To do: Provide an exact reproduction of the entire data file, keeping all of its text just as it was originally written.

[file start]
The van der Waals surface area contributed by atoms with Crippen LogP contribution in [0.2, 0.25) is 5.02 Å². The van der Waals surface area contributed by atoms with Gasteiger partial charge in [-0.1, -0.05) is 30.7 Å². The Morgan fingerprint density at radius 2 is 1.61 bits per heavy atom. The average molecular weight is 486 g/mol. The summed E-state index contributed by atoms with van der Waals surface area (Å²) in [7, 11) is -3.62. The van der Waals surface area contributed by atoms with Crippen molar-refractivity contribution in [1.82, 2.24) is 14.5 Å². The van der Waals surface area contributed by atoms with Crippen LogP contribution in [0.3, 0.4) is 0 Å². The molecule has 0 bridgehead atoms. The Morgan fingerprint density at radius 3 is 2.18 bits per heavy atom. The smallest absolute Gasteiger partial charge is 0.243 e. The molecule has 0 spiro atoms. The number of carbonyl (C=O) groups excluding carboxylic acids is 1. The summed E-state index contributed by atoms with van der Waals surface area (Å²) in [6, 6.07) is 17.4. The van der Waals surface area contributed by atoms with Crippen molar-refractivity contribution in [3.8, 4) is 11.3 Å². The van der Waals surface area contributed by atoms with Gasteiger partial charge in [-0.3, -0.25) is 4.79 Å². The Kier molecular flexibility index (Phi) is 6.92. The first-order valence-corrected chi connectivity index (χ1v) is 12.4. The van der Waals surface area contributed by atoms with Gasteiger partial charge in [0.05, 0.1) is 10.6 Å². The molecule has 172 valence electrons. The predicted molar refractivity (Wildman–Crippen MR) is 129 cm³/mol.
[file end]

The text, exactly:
The van der Waals surface area contributed by atoms with Crippen LogP contribution in [0.2, 0.25) is 5.02 Å². The van der Waals surface area contributed by atoms with Gasteiger partial charge in [-0.1, -0.05) is 30.7 Å². The Morgan fingerprint density at radius 2 is 1.61 bits per heavy atom. The average molecular weight is 486 g/mol. The summed E-state index contributed by atoms with van der Waals surface area (Å²) in [7, 11) is -3.62. The van der Waals surface area contributed by atoms with Crippen molar-refractivity contribution in [1.82, 2.24) is 14.5 Å². The van der Waals surface area contributed by atoms with Crippen LogP contribution in [0.3, 0.4) is 0 Å². The molecule has 0 bridgehead atoms. The Morgan fingerprint density at radius 3 is 2.18 bits per heavy atom. The smallest absolute Gasteiger partial charge is 0.243 e. The molecule has 0 spiro atoms. The number of carbonyl (C=O) groups excluding carboxylic acids is 1. The summed E-state index contributed by atoms with van der Waals surface area (Å²) in [6, 6.07) is 17.4. The van der Waals surface area contributed by atoms with Crippen molar-refractivity contribution in [3.8, 4) is 11.3 Å². The van der Waals surface area contributed by atoms with Gasteiger partial charge in [-0.3, -0.25) is 4.79 Å². The Kier molecular flexibility index (Phi) is 6.92. The first-order valence-corrected chi connectivity index (χ1v) is 12.4. The van der Waals surface area contributed by atoms with Gasteiger partial charge in [0.05, 0.1) is 10.6 Å². The molecule has 172 valence electrons. The predicted molar refractivity (Wildman–Crippen MR) is 129 cm³/mol.